An eye on the future

Jacques Kallis has absolutely no thoughts about imminent retirement from the game. But he has plenty of thoughts of retirement, and has had them for many years.

At the age of 35 (although he looks more like 25 now with his recent hair refurbishment) South Africa’s greatest all rounder sees no reason to contemplate leaving the job at which he has excelled for so long. “I still enjoy bowling and batting in equal measure and I would be very sad if the day ever came when I had to choose between them,” Kallis said after his career-changing double century on day three of the first Test against India.

There is little doubt that he will step down from frontline ODI duty after the World Cup next year but, such is his passion and commitment to the national cause, he might be reluctant to formally ‘retire’ in case a role is identified for him and requested by the new coach and management team. Sachin Tendulkar, two years older than Kallis, is routinely rested from the 50-over game and blossoms on his return as a result. Kallis could perform a similar role for the Proteas if afforded even a fraction of the respect given to Tendulkar but manufactured by Gary Kirsten.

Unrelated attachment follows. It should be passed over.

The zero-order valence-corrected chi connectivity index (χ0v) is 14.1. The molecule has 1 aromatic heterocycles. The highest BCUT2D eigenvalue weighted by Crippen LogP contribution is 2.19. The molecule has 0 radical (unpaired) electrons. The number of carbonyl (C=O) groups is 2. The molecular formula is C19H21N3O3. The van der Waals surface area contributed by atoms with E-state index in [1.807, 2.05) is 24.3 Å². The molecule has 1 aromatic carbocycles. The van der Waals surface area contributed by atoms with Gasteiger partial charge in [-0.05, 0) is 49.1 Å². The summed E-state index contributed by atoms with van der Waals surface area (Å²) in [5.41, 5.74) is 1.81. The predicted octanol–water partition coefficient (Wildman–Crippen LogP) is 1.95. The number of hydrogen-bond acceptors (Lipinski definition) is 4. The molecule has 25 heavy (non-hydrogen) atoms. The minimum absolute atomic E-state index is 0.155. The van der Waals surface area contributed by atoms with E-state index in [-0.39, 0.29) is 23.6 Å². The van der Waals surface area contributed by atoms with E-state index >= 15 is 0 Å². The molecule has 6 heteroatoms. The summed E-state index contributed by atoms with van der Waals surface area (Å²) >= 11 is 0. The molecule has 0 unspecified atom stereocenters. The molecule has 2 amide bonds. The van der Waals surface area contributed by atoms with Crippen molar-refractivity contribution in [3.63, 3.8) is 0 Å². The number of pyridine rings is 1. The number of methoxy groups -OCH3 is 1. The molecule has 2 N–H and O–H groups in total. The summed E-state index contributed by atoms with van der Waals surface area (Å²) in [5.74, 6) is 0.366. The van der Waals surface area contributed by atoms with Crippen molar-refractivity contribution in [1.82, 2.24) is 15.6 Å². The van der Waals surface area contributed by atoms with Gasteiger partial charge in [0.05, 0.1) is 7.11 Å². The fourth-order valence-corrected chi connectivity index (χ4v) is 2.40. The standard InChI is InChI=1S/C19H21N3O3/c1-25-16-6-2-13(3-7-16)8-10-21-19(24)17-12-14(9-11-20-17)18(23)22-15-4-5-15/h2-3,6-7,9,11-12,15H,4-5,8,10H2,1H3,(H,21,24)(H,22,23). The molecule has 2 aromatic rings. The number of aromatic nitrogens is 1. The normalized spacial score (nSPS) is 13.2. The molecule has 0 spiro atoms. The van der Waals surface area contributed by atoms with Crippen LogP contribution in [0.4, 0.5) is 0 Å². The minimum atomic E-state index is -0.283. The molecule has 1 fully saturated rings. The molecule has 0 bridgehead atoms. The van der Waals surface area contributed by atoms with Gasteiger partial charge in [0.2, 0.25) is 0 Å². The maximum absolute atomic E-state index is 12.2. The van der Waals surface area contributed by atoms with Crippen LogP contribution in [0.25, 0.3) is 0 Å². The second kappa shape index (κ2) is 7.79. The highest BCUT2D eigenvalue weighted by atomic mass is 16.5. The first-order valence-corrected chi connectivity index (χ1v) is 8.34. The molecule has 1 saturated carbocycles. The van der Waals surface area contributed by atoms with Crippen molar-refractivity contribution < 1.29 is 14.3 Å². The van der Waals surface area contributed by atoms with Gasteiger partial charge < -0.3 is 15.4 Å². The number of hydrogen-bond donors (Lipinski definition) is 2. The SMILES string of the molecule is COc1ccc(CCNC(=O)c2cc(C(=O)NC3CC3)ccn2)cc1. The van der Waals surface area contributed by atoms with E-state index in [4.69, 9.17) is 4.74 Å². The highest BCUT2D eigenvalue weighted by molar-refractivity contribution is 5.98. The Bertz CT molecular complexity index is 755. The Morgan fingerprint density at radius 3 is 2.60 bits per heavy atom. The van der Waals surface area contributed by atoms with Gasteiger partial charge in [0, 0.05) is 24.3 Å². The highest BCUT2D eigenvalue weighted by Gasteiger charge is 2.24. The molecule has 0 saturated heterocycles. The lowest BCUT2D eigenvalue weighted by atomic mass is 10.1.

One day, perhaps, Kirsten will be afforded the opportunity to employ his unique coaching style with his countrymen. But, whereas the BCCI saw opportunity and potential in his appointment, and were prepared to take the risk, the fear and probability remains that CSA will be hamstrung by bureaucracy, red-tape and ‘procedure’ if they ever even agreed that Kirsten was the right man for the job.

Kallis, meanwhile, is enjoying his cricket more now than ever before. And the results are there for all to see. His first 100 runs were the quickest he had scored in Test cricket (130 deliveries) and his second 100 required just 10 more. He has had the ability to score at that rate for his entire career, but only now does he have the confidence and belief in his ability to belt the opposition. Now, finally, in the autumn of his career, with Smith, Amla, de Villiers and even Prince to follow, he has the licence to be who – and what –  he knows he can be.

For the last five years Kallis has overseen the growth of his own academy, sponsoring five teenagers every year with cricket potential through the process of matriculation and, hopefully, varsity education. It has sustained him through the twilight years of his own career and, very probably, enhanced his own performance levels. He refers often to the “joy in the future” of “watching guys play who I’ve had the pleasure of helping.”

One day, Kallis will finally step aside and start doing the things he loves (marginally less than cricket.) Top of the list will be the JK Scholarship Foundation, but a very close second will be his passion for golf. No wonder that he was so excited about Johann Rupert’s promise of life-membership to Leopard Creek if he scored a double-century! “I was probably more excited about that than the 200, to be honest! Maybe not…it was a very, very big monkey that I needed to get off my back. Thank God it’s gone now…”

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